Colombian cocaine runs through it

As Plan Colombia kicks in to full gear, the ground and air routes long traveled by drug runners are being blocked. Their solution? Transporting along the country's many rivers.

Like most of the remote communities on the Caguan River, Santa Fe is a place on the ragged edge of civilization.

It is where poor Colombians come to make easy money, fast money, planting and picking and processing coca leaves into a product sold on the streets of Los Angeles and behind the school gymnasiums in the suburbs of Chicago.

For the small-scale coca growers, the illicit crops harvested from the inky soil equal a one-way ticket out of poverty. But most farmers here would gravitate to a less volatile cash crop if it were profitable.

"We grow coca for survival, not because we like it. That is why we could eradicate it if we had a viable substitute," states a coca farmer here in southeastern Caqueta state.

And that is just what the Bogota government is trying to accomplish with its $7 billion "Plan Colombia." With $200 million in support from the European Union and at least $1.3 billion from the US, this massive effort focuses on fumigation and convincing farmers to plant crops other than narcotics.

As ground and air routes are increasingly blocked by Plan Colombia strictures, rivers have become the latest frontier in Colombia's 40-year war on drugs. Waterways like the Caguan now serve as the main transit for the country's endless flow of cocaine.

And to those living in the remote communities along the river, coca production and trade is a means of survival.

The Caguan is a Revolutionary Armed Forces of Colombia (FARC) security corridor that runs close to their 12,000-square mile zone given by the government to the left-wing guerrillas in 1998 as a safe haven to initiate peace negotiations.

Coca substitution is by no means a new idea to Caguan river communities. In 1989, when the Colombian Army began to repress the drug business, a priest in this area created their first organization to eradicate illicit crops and initiate alternative substitution crops like fruit, rubber, and cocoa.

"We became partners with [a European nongovernment organization] to acquire machinery and make the chocolate factory a reality," says a local coca farmer. "But we never had a chance to put this alternative into practice, due to massive and indiscriminate fumigations that killed all crops in 1996. We blame our government and the Colombian antinarcotic police force."

He has since joined the new Cocaine and Heroin Growers Cooperative (COCCA) for the people who farm coca and poppies here along the Caguan River.

Another co-op member adds, "We are all coca growers in this region, and at least 90 percent of us believe in the eradication and the substitution of illicit crops, but we have to do it in an intelligent way. The crops are bringing death and misery to our country."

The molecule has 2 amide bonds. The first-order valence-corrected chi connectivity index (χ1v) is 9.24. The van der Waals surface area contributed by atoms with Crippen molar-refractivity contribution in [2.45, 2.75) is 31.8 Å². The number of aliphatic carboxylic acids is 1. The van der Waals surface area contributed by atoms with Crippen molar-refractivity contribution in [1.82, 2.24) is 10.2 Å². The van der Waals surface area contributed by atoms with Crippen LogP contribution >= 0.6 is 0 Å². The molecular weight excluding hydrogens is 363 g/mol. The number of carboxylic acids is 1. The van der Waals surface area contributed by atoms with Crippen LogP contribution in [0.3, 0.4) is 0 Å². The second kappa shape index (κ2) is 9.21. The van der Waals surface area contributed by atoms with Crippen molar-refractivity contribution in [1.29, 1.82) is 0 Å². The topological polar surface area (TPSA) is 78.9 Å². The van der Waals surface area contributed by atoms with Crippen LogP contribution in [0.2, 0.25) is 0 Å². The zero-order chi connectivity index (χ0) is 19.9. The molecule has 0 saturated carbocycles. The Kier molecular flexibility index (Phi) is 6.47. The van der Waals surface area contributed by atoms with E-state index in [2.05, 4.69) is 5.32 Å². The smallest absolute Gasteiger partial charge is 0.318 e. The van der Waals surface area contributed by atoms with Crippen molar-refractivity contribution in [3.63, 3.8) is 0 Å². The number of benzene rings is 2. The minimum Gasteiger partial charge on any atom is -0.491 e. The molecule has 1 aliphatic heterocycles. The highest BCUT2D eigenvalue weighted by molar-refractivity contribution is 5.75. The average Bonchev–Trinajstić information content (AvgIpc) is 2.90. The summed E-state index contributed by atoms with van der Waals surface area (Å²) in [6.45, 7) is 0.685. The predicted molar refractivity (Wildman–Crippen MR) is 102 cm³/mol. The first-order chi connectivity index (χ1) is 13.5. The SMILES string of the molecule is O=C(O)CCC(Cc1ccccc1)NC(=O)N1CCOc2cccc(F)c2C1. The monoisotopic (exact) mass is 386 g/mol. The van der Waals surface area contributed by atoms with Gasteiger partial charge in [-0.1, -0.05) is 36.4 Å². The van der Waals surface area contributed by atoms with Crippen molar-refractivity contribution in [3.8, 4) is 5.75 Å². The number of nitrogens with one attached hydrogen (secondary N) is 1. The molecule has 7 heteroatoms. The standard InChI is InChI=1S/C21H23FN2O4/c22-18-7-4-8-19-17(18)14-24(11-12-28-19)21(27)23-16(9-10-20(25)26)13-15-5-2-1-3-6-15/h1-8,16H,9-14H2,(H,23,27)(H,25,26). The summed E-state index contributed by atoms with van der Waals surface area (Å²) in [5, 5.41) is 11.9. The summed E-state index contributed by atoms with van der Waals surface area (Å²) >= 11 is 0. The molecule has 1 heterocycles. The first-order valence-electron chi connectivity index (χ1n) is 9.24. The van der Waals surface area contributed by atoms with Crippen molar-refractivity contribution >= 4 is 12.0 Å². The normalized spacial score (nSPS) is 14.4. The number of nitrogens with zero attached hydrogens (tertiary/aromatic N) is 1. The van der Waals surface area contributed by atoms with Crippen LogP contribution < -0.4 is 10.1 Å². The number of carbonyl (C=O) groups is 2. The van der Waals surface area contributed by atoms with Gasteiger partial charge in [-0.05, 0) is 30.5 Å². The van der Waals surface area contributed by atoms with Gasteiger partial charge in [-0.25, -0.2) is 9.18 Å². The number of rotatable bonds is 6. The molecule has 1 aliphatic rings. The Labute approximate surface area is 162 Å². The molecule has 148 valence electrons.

"There is no infrastructure to support traditional crops that could bring us the profit like coca," says another Caguan coca grower. The narco-buyers come practically to their front door, effectively displacing traditional cash crops like, yucca, bananas, rubber or chocolate, whose transportation costs make them prohibitively expensive.

At present, the raw form of cocaine, coca paste, prior to further chemical processing, averages about $1000 per kilo in the Caguan river communities.

Small-scale coca farm owners can earn a few thousand dollars a week to pay their employees, feed, clothe and house their families, and even buy a few extra goods.

Narco-buyers typically come down the Caguan River every 15 days to purchase the paste, but sometimes they do not show for months, and locals have to adapt to a lack of cash. The result is a bartering system where grams of coca paste equate to the value of food, supplies, and medicine - or are used for recreational activities, like gambling at weekend cock fights. This de facto currency is not seen as a pleasure drug but as mercancia, or merchandise.

A campesino, or peasant, sitting at another table in the restaurant shows a small bag of coca paste: "It weighs six grams - about $5.50, which is equivalent to four pounds of beef, lunch for me and my family," he says.

"I started here with nothing. We had to crawl inside our home - it was so small," says a wrinkled old man. "Today, as you can see, we are standing tall." For him, the illicit crop made his family live better. He owns a few acres of coca, as well as a small processing lab. "Someday I will eradicate my coca plantation," he continues. "But today, that is impossible."

But the quest for a profitable alternative to coca continues. Early this year, for example, the FARC agreed to collaborate with four medium-size Caguan coca farm owners. They switched their land to cultivate a licit crop, sugar cane; the FARC harvests it, while a newly built factory produces the pure sugar. There are plans to create a rice factory with machinery from India, and to eventually create a nature reserve in the rainforest of the lower Caguan river region.

Although small-time coca campesinos aren't targeted in Plan Colombia, their association with the FARC creates problems - whether they side with the guerrillas or not.

"Just because we live here doesn't mean we agree with FARC politics," says a coca grower.

"They just happen to have the guns."

(c) Copyright 2001. The Christian Science Monitor

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